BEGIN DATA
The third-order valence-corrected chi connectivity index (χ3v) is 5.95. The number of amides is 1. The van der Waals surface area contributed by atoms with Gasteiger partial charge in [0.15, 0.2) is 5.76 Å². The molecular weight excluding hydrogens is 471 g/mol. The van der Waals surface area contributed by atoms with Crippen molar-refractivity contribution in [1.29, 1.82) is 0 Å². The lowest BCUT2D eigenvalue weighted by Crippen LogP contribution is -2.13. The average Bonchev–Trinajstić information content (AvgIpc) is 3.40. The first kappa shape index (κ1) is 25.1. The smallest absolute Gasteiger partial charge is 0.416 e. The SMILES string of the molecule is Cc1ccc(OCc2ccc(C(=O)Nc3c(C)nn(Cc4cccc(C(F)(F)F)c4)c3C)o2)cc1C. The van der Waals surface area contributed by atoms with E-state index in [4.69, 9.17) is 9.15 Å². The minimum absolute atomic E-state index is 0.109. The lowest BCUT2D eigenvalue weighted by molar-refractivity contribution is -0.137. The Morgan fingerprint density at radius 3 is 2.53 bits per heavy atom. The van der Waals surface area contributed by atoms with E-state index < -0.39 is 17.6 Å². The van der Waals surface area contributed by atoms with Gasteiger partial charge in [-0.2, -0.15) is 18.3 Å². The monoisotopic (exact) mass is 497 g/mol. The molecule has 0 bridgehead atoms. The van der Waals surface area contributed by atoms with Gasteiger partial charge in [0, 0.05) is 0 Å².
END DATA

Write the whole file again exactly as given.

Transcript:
The third-order valence-corrected chi connectivity index (χ3v) is 5.95. The number of amides is 1. The van der Waals surface area contributed by atoms with Gasteiger partial charge in [0.15, 0.2) is 5.76 Å². The molecular weight excluding hydrogens is 471 g/mol. The van der Waals surface area contributed by atoms with Crippen molar-refractivity contribution in [1.29, 1.82) is 0 Å². The lowest BCUT2D eigenvalue weighted by Crippen LogP contribution is -2.13. The average Bonchev–Trinajstić information content (AvgIpc) is 3.40. The first kappa shape index (κ1) is 25.1. The smallest absolute Gasteiger partial charge is 0.416 e. The SMILES string of the molecule is Cc1ccc(OCc2ccc(C(=O)Nc3c(C)nn(Cc4cccc(C(F)(F)F)c4)c3C)o2)cc1C. The van der Waals surface area contributed by atoms with E-state index in [4.69, 9.17) is 9.15 Å². The minimum absolute atomic E-state index is 0.109. The lowest BCUT2D eigenvalue weighted by molar-refractivity contribution is -0.137. The Morgan fingerprint density at radius 3 is 2.53 bits per heavy atom. The van der Waals surface area contributed by atoms with E-state index < -0.39 is 17.6 Å². The van der Waals surface area contributed by atoms with Gasteiger partial charge in [-0.2, -0.15) is 18.3 Å². The monoisotopic (exact) mass is 497 g/mol. The molecule has 0 bridgehead atoms. The van der Waals surface area contributed by atoms with Gasteiger partial charge in [0, 0.05) is 0 Å².